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This booklet outlining the priorities, policies, and programs of the Citizens Crusade Against Poverty.
An unknown author writes Dr. King on behalf of the Dutch Vietnam Committee to seek assistance in stopping the bombing in Vietnam. The committee requests Dr. King record a few powerful remarks which will hopefully influence ending the war.
Bradford Daniel writes on behalf of John Howard Griffin, Associate Editor of Ramparts Magazine, and Father Dominique Pire, a Nobel Peace Prize recipient, to congratulate Dr. King on winning the Nobel Peace Prize. Mr. Daniel also requests help promoting the World Friendship Program of international correspondence.
Rev. R.T. Eissfeldt thanks Dr. David Henry, President of the University of Illinois, for forwarding to him Dr. King's letter pertaining to the SCLC's summer project.
Dr. King examines War and Pacifism. He determines that absolute pacifism is not acceptable, but neither is war. He cites several different philosophies of pacifism and nonviolence set forth by such figures as Nels Ferre, John H. Hallowell, A. J. Muste and Mahatma Gandhi.
Eugene Patterson thanks Dr. King for the congratulatory letter in which Dr. King clarified his position on Vietnam. Patterson also asks Dr. King to suggest a time for them to meet to discuss the Civil Rights Movement and Vietnam.
This document, dated in December of 1962, shows a statement of Dr. King's royalties from his first published book, Stride Toward Freedom. Notice that the retail price for the book was in the amount of $2.95. Harper & Row was the company that formulated the publication.
This memo reminds the Steering Committee and Executive Staff, of the SCLC, that "funds for the Ministers Leadership Training Program are not being used to finance currect SCLC direct-action programs."
Adie Marks writes Harry Belafonte in an effort to organize an event consisting of several artists and organizations to combat issues African Americans face in America.
The Western Christian Leadership Conference sends this pamphlet to potential participants and encourages registration for the Assembly Session in July, 1965. Dr. King is featured as the Mass Meeting Speaker.
Timothy D. Bradbury writes Dr. King on behalf of the students of Washington State University inviting him to speak about civil rights on their campus.
Mr. Sandperl writes to Dr. King regarding the direction of the SCLC. He suggest that the SCLC continue to represent social change and uphold the principles of nonviolence. However, in order to succeed, Mr. Sandperl believes that it should be done from a universal view, instead of from a Negro perspective.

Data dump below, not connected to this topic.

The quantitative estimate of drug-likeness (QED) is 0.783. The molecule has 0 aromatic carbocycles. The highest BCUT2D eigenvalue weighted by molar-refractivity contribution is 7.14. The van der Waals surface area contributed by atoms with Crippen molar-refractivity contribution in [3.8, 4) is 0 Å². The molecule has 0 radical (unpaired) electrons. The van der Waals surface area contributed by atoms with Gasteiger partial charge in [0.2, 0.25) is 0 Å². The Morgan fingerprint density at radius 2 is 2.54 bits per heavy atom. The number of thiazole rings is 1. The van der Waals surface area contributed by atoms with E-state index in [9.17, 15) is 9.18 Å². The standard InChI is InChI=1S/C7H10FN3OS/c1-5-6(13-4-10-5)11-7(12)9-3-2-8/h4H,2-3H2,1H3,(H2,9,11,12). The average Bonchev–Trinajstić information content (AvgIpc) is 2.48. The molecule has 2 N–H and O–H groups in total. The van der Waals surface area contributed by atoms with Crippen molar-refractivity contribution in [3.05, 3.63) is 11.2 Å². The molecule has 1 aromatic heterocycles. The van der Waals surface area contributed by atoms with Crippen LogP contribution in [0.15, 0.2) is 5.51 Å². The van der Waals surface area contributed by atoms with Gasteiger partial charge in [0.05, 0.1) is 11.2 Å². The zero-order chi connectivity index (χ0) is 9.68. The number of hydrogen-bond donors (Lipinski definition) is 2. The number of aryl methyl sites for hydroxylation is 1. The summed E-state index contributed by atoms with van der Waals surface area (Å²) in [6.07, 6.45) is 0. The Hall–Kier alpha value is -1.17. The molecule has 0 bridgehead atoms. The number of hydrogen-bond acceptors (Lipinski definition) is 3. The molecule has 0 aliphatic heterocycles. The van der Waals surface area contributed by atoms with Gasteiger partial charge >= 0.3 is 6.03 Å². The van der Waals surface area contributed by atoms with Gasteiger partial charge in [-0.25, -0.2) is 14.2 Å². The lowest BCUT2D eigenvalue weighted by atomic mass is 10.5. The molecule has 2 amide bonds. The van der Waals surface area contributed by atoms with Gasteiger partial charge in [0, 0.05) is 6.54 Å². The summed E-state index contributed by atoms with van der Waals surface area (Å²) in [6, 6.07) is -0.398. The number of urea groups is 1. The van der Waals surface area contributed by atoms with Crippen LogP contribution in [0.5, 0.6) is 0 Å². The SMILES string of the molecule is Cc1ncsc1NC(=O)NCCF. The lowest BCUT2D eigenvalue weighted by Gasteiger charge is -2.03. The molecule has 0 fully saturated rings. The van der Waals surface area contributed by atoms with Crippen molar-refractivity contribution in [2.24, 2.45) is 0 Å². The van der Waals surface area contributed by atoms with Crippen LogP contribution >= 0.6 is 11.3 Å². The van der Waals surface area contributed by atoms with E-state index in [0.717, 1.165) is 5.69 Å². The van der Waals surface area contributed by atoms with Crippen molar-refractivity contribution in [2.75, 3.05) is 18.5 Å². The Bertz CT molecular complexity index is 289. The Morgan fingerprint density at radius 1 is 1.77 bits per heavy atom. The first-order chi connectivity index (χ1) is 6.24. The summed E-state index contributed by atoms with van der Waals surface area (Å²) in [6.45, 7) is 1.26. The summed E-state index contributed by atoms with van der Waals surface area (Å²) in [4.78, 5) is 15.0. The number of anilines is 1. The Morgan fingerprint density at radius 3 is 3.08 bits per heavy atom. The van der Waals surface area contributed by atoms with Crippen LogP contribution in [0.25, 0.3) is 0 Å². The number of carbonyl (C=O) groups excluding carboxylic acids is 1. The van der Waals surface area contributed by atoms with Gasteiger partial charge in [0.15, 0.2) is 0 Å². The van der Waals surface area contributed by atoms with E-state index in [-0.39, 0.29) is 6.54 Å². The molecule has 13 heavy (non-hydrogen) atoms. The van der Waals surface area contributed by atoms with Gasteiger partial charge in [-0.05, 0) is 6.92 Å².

Harry H. Wachtel, confidant and legal counsel to Dr. King, writes to General James M. Gavin, regarding a previously postponed meeting with Dr. King. The purpose of the meeting was to discuss the necessity of Dr. King's Poor People's Campaign.
This pamphlet is from Dr. King's undergraduate alma mater, Morehouse College. The President of the institute, Benjamin E. Mays, is the author of , "A Brief Summary of Fifteen Years at Morehouse" which outlines the progress made during his presidency.
Deacon Willie McClinek invites Dr. King, on behalf of the Sensational Heavenly Dew Drops and The Stars of Faith gospel singers, to make an appearance at their play entitled "Master, I Want To Live" in Philadelphia.
This telegram is part of a correspondence chain with famous New York Governor Nelson A. Rockefeller. Rockefeller informs Wyatt Tee Walker that a schedule conflict prohibits his attendance at the Dedication of New Churches in Albany.
John Barber, Executive Assistant to Dr. King, thanks Mrs. Boone of Atlanta's Booker T. Washington High School for agreeing to find a "Negro youngster" to become the pen pal of "a young French correspondent." The pen pal request resulted from communication between Dr. King and Dominique Pire, a Nobel Peace Prize recipient and Belgian priest.
Truman B. Douglass, the chairman of the National Citizens Committee for the Child Development Group of Mississippi (CDGM), informs Dr. King that he has appealed to President Johnson for a meeting regarding the funding of CDGM.
Dr. and Mrs. King commend Dr. Benjamin E. Mays for all he has accomplished during his twenty-seven years as President of Morehouse College.
Robert Tucker inquires about Dr. King's views on Adam Clayton Powell and his position in Washington. Tucker states that he has great respect for Dr. King, which is why he wants clarity on his sentiments regarding the Powell controversy.
Dora McDonald sends Mrs. Libby a copy of Dr. King's sermon "Paul's Letter to American Christians." McDonald could not retrieve a copy of the address preached at the Riverside Church that Mrs. Libby requested.